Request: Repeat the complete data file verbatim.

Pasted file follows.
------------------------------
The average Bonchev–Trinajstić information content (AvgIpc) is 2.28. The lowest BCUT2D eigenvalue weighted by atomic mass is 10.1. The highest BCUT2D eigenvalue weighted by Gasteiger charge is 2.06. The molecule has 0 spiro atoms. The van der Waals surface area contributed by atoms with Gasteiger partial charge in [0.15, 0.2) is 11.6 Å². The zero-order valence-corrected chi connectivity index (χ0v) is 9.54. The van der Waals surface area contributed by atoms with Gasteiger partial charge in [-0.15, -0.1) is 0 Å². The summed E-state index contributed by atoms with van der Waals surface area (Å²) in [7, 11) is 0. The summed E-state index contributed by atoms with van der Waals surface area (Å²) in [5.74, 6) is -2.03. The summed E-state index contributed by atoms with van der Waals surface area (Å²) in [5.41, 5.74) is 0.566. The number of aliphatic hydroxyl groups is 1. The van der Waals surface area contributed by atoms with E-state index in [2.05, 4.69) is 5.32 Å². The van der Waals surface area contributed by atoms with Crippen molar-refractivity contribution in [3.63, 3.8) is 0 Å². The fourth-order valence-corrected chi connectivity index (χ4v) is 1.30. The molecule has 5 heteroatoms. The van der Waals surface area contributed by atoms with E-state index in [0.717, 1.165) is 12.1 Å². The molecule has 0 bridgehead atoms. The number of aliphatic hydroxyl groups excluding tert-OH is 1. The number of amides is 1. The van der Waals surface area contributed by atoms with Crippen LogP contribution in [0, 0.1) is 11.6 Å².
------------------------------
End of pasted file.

The average Bonchev–Trinajstić information content (AvgIpc) is 2.28. The lowest BCUT2D eigenvalue weighted by atomic mass is 10.1. The highest BCUT2D eigenvalue weighted by Gasteiger charge is 2.06. The molecule has 0 spiro atoms. The van der Waals surface area contributed by atoms with Gasteiger partial charge in [0.15, 0.2) is 11.6 Å². The zero-order valence-corrected chi connectivity index (χ0v) is 9.54. The van der Waals surface area contributed by atoms with Gasteiger partial charge in [-0.15, -0.1) is 0 Å². The summed E-state index contributed by atoms with van der Waals surface area (Å²) in [7, 11) is 0. The summed E-state index contributed by atoms with van der Waals surface area (Å²) in [5.74, 6) is -2.03. The summed E-state index contributed by atoms with van der Waals surface area (Å²) in [5.41, 5.74) is 0.566. The number of aliphatic hydroxyl groups is 1. The van der Waals surface area contributed by atoms with E-state index in [2.05, 4.69) is 5.32 Å². The van der Waals surface area contributed by atoms with Crippen molar-refractivity contribution in [3.63, 3.8) is 0 Å². The fourth-order valence-corrected chi connectivity index (χ4v) is 1.30. The molecule has 5 heteroatoms. The van der Waals surface area contributed by atoms with E-state index in [0.717, 1.165) is 12.1 Å². The molecule has 0 bridgehead atoms. The number of aliphatic hydroxyl groups excluding tert-OH is 1. The number of amides is 1. The van der Waals surface area contributed by atoms with Crippen LogP contribution in [0, 0.1) is 11.6 Å².